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G449(P) To what extent did peer review scoring reflect on patient outcomes in paediatric diabetes units in England
  1. I Aldred,
  2. HP Satish
  1. Child Health, Warrington and Halton Hospitals NHS Foundation Trust, Warrington, UK



  • To identify any association between the Diabetes Peer review (PR) scoring and clinical outcomes measured in this instance as median HbA1c.

  • To assess whether the PR scores correlate with the percentage of patients with good control (<58 mmol/mol) and poor control (>80 mmol/mol).

Methods/Design Of the hospitals included in the National Paediatric Diabetes Audit (NPDA) 138 underwent the PR process completed between November 2013–2014. Individual hospital and MDT measures taken from PR were matched with the unadjusted median HbA1c for the corresponding year taken from the National Paediatric Diabetes Audit (NPDA) 2013–2014. PR scores were also analysed against the number of patients with poor control (>80 mmol/mol) and good control (<58 mmol/mol) as defined in NPDA 2013–2014. Correlation analysis and students t testing were the tools used. The median HbA1c of the hospitals in the PR report with immediate risk (IR), serious concern (SC) and no concerns (NC) were also analysed and compared.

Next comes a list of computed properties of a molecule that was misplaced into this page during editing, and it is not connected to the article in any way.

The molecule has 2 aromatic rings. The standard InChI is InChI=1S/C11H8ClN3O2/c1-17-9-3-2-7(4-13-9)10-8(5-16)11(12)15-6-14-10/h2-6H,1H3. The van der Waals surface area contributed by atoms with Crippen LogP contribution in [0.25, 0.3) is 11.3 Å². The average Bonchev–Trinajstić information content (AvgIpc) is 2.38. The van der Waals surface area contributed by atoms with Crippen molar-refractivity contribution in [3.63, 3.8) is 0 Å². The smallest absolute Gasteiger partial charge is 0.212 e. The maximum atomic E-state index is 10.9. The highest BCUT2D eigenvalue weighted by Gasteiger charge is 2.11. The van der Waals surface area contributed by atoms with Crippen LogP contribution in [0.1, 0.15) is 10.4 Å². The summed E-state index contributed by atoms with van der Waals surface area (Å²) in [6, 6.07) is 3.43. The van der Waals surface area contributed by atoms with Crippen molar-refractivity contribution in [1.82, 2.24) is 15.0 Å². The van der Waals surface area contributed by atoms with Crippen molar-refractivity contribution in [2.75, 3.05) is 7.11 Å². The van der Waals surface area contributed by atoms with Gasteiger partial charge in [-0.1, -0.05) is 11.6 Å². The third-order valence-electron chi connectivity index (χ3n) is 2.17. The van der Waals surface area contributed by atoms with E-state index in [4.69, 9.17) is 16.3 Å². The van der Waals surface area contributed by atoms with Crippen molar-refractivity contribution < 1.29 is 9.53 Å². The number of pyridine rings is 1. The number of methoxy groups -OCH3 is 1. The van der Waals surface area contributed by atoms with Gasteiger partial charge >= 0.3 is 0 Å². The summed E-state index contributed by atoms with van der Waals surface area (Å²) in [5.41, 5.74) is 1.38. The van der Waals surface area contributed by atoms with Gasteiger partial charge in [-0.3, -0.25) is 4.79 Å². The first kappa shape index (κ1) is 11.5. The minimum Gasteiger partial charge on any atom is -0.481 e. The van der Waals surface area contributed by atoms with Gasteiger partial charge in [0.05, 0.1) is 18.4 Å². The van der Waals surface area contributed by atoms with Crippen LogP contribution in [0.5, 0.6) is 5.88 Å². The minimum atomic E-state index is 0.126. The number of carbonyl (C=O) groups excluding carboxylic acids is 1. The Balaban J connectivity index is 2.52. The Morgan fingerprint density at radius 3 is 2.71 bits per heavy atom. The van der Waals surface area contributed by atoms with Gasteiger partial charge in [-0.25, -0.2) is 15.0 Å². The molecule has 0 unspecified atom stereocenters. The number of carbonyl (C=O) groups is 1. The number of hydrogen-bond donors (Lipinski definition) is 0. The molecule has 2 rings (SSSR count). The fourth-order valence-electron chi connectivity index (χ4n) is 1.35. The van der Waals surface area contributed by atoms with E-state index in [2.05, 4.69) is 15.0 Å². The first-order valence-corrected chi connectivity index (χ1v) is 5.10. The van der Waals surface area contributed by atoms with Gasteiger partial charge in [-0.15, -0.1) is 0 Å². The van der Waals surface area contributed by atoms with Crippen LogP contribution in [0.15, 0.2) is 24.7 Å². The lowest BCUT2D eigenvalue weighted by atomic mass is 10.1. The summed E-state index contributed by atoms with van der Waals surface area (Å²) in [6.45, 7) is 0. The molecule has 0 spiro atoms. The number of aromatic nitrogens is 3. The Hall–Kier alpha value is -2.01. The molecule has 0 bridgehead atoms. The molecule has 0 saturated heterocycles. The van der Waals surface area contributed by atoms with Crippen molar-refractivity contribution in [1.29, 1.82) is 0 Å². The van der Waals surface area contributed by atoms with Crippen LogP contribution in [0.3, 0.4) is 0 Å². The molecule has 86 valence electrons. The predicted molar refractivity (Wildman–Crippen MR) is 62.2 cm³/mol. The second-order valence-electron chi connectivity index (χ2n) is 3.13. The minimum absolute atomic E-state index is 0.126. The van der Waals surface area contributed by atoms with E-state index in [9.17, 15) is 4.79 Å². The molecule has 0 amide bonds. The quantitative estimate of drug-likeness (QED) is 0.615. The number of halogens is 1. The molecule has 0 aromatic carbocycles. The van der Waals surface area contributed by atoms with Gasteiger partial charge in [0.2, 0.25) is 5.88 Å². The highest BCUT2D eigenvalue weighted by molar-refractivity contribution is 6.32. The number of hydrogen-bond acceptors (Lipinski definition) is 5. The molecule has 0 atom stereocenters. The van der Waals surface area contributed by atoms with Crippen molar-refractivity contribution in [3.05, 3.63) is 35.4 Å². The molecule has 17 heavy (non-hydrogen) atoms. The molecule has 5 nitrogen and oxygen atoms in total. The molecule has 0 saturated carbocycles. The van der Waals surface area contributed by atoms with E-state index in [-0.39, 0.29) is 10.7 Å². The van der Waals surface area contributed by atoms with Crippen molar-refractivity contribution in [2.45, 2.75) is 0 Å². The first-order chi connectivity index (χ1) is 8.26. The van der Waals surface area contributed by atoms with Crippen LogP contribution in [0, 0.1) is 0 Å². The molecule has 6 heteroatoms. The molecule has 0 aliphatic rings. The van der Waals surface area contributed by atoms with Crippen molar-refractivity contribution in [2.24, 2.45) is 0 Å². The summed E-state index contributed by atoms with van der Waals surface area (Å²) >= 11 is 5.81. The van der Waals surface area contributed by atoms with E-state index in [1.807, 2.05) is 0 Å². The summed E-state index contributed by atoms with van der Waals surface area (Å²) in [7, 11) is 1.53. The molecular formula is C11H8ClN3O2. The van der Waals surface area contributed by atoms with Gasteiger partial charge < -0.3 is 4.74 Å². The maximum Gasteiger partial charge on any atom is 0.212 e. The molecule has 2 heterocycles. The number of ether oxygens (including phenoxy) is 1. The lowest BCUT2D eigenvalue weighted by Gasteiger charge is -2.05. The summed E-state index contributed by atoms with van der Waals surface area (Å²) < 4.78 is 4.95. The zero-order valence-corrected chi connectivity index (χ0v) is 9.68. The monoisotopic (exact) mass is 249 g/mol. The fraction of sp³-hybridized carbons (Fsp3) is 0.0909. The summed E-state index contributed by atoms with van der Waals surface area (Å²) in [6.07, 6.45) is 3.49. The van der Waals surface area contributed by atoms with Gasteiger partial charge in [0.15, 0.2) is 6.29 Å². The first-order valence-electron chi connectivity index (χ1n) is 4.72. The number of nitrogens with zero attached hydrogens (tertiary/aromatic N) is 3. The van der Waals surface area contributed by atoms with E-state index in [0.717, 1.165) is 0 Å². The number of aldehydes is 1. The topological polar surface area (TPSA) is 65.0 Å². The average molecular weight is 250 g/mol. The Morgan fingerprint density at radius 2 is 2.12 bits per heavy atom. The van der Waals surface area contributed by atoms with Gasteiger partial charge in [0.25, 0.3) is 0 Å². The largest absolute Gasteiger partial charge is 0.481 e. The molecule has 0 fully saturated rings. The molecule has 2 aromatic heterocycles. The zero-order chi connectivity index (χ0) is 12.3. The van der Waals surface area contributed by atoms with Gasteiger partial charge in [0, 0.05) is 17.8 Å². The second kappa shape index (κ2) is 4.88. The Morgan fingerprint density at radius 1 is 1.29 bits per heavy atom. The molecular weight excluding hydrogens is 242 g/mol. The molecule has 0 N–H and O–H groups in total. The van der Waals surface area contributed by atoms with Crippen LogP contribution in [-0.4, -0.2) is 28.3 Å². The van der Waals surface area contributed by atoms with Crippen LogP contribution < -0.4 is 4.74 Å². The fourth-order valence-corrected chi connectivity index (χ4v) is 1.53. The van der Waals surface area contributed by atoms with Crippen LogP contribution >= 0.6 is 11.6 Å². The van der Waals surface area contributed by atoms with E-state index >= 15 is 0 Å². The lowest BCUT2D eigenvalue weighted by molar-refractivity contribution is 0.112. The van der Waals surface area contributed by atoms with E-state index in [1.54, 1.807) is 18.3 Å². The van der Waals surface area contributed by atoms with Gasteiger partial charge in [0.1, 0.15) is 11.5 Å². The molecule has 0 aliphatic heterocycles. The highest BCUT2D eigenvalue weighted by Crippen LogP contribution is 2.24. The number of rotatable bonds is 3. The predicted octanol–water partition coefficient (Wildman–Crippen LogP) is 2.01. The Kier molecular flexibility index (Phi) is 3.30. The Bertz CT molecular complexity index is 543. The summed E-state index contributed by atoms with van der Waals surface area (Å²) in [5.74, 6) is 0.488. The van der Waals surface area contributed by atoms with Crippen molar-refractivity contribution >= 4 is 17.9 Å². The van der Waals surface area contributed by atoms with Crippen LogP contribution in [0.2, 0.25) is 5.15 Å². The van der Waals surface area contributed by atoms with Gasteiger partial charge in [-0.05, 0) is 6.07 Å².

Results Of the 138 results included the PR MDT scores produced a correlation with median HbA1c (r=-0.157, p = 0.034), but hospital scores did not (r=-0.138, p > 0.05). A stronger correlation is produced when combining both MDT and hospital measures (r=-0163, p = 0.024). The percentage of good and poor controlled patients had no significant correlations with PR scores (r = 0.0448, p = 0.301, r=-0.0530, p = 0.268 respectively). Hospitals with IR had a mean score 51.3%, SC 67.5% and NC 77.3%, these subgroups mean of median HbA1c (mmol/mol) were 71.1, 69.6 and 69.4 respectively.

Conclusion Higher PR scores are indicative of improved compliance towards the measures, which have an impact on quality of care. The PR scores do reflect on clinical outcomes measured on a patient level as HbA1c. The PR scores did not correlate with the percentage of good and poor control patients.

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